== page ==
Iron Curtain, by Jolly Roger Games, is a two-player strategy game, set sometime at the height of the Cold War. For a game that has so few components, this really fulfils the adage that “less is more”. A typical game will be completed within 15-20 minutes.
It involves hand management, card placement and territory acquisition, all while trying to predict your opponent’s next move. If you fancy being a “card-carrying” communist or a true American hero, then Iron Curtain might be for you.
Each player takes one side of the ideological divide. During a game each superpower will exert influence over a region or a continent, dominate countries and prevent the opponent from expanding. The ultimate aim is to finish as the more powerful force at the end.
During the game, the relative strength of the superpowers is indicated by a small counter moving along a track between the hammer and sickle at one end and the stars and stripes at the other. This score card is like a superpower tug-of-war that can move with each turn.
This little game contains just a handful of coloured cubes, red for the USSR and blue for the US. There are just 18 strategy cards and a single starter region card. Iron Curtain is best played at a table with room to lay out the cards that represent different world countries.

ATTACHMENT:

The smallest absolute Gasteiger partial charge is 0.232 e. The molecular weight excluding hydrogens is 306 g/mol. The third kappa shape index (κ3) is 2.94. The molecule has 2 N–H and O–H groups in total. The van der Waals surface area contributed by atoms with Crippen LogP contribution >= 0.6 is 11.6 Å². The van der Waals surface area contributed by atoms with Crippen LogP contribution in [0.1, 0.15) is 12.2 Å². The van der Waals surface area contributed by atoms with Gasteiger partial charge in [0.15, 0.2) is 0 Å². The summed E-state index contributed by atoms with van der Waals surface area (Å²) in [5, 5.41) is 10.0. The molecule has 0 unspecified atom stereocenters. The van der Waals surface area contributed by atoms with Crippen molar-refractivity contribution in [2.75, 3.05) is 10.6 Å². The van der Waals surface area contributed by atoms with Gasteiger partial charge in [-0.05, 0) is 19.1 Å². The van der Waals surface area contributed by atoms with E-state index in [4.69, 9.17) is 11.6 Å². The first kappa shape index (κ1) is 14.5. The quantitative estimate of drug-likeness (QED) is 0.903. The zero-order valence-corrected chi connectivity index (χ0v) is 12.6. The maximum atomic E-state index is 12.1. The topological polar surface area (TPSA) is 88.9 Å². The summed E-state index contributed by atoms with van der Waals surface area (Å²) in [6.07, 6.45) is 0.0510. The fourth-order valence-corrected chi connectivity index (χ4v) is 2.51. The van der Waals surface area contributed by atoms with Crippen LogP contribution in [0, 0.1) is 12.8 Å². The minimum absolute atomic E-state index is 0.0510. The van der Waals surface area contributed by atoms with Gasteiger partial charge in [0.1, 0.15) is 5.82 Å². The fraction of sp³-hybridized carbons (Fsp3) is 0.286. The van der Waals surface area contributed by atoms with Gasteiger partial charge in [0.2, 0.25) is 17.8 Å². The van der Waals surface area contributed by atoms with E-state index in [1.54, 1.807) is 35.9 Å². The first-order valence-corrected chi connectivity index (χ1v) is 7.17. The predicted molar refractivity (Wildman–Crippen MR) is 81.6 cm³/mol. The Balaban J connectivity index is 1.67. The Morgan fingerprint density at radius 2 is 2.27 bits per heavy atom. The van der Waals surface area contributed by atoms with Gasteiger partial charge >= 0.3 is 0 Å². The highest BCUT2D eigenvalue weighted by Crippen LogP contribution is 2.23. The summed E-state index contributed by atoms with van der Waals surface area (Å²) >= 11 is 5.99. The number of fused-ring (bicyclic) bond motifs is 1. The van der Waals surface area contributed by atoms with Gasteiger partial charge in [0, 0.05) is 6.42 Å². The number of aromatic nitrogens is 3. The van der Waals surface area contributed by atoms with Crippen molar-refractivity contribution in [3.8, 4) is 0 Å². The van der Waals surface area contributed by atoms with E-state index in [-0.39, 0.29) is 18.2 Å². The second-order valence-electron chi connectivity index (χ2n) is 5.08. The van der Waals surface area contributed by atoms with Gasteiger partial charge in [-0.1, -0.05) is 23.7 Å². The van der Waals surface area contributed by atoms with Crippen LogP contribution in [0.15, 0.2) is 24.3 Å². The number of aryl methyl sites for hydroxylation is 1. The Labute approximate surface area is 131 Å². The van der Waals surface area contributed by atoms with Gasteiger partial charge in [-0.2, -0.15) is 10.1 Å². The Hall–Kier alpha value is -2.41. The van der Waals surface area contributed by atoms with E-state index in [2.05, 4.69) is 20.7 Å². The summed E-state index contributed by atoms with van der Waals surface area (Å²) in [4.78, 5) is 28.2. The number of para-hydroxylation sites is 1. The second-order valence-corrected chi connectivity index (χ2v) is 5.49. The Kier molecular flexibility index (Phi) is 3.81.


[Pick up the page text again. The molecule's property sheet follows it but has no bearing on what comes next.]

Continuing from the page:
Each card contains plenty of information. In the middle is a map showing the country and region where it is located. The allegiance of that nation is depicted by the US flag or Soviet hammer and sickle. The country name and continent is also stated. Printed on the side is the number of countries within that continent and the bonus awarded when that continent is completed. The strength of that country (or its influence) is shown by a number of cubes on the left-hand edge of the card. Italy, which might be considered influentially weak, has one cube, whereas East Germany has considerable influence with four cubes. Finally, each card lists an event or action that may be taken when that card is played.
Iron Curtain consists of just three phases. Initially, five strategy cards are dealt to each player. Each player selects one card to set aside. This is placed face-down leaving four cards in the hand. The single cards are played at the very end of the game for the final scoring phase.
Starting with the Soviets, each player selects one card and must lay it adjacent to the starting card or next to another card of that region. This allows continents to expand and grow. The next action is dependent on the allegiance of the country card that was played. When the Soviet player places a card with a Soviet allegiance, they may choose to either take the action printed, or place the number of influence cubes onto existing cards. These cubes indicate where the Soviets have some control, force or influence. The new Soviet cubes may only be played onto cards that already contain red influence or onto cards adjacent to areas with Soviet influence. Thus, control and influence can be exerted across a region.
If the card played by the Soviet player has US allegiance, this allows the US player to take the event action for that card. This occurs before the Soviets have chance to play any influence cubes. Similarly, if the US player selects a card with Soviet ideology, the opponent may choose to take the action before the American places their influence cubes. The aim is to place more influence cubes in key strategy cards to allow a country to be controlled.